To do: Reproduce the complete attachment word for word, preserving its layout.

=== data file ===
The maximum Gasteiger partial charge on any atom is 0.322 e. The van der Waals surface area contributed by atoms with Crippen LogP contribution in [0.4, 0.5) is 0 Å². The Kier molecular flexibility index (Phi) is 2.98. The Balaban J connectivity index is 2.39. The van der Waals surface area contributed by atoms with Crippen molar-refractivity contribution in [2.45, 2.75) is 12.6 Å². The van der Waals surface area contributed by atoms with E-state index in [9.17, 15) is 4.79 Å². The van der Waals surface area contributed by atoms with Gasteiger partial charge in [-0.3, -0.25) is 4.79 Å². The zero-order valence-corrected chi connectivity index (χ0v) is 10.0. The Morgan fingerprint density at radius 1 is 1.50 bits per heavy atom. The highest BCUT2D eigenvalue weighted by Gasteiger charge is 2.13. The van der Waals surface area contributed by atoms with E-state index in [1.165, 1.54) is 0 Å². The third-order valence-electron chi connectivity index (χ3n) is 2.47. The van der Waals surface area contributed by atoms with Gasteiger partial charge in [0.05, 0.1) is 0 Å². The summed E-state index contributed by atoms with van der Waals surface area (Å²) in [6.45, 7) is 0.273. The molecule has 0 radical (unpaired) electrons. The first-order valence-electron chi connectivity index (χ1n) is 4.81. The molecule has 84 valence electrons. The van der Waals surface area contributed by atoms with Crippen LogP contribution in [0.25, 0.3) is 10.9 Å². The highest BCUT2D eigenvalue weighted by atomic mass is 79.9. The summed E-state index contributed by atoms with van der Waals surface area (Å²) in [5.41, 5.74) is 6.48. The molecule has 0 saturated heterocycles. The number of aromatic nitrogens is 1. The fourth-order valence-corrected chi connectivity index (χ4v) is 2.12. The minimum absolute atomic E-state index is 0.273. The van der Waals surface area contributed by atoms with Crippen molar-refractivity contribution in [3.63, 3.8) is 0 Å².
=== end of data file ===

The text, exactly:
The maximum Gasteiger partial charge on any atom is 0.322 e. The van der Waals surface area contributed by atoms with Crippen LogP contribution in [0.4, 0.5) is 0 Å². The Kier molecular flexibility index (Phi) is 2.98. The Balaban J connectivity index is 2.39. The van der Waals surface area contributed by atoms with Crippen molar-refractivity contribution in [2.45, 2.75) is 12.6 Å². The van der Waals surface area contributed by atoms with E-state index in [9.17, 15) is 4.79 Å². The van der Waals surface area contributed by atoms with Gasteiger partial charge in [-0.3, -0.25) is 4.79 Å². The zero-order valence-corrected chi connectivity index (χ0v) is 10.0. The Morgan fingerprint density at radius 1 is 1.50 bits per heavy atom. The highest BCUT2D eigenvalue weighted by Gasteiger charge is 2.13. The van der Waals surface area contributed by atoms with E-state index in [1.165, 1.54) is 0 Å². The third-order valence-electron chi connectivity index (χ3n) is 2.47. The van der Waals surface area contributed by atoms with Gasteiger partial charge in [0.05, 0.1) is 0 Å². The summed E-state index contributed by atoms with van der Waals surface area (Å²) in [6.45, 7) is 0.273. The molecule has 0 radical (unpaired) electrons. The first-order valence-electron chi connectivity index (χ1n) is 4.81. The molecule has 84 valence electrons. The van der Waals surface area contributed by atoms with Crippen LogP contribution in [0.25, 0.3) is 10.9 Å². The highest BCUT2D eigenvalue weighted by atomic mass is 79.9. The summed E-state index contributed by atoms with van der Waals surface area (Å²) in [5.41, 5.74) is 6.48. The molecule has 0 saturated heterocycles. The number of aromatic nitrogens is 1. The fourth-order valence-corrected chi connectivity index (χ4v) is 2.12. The minimum absolute atomic E-state index is 0.273. The van der Waals surface area contributed by atoms with Crippen molar-refractivity contribution in [3.63, 3.8) is 0 Å².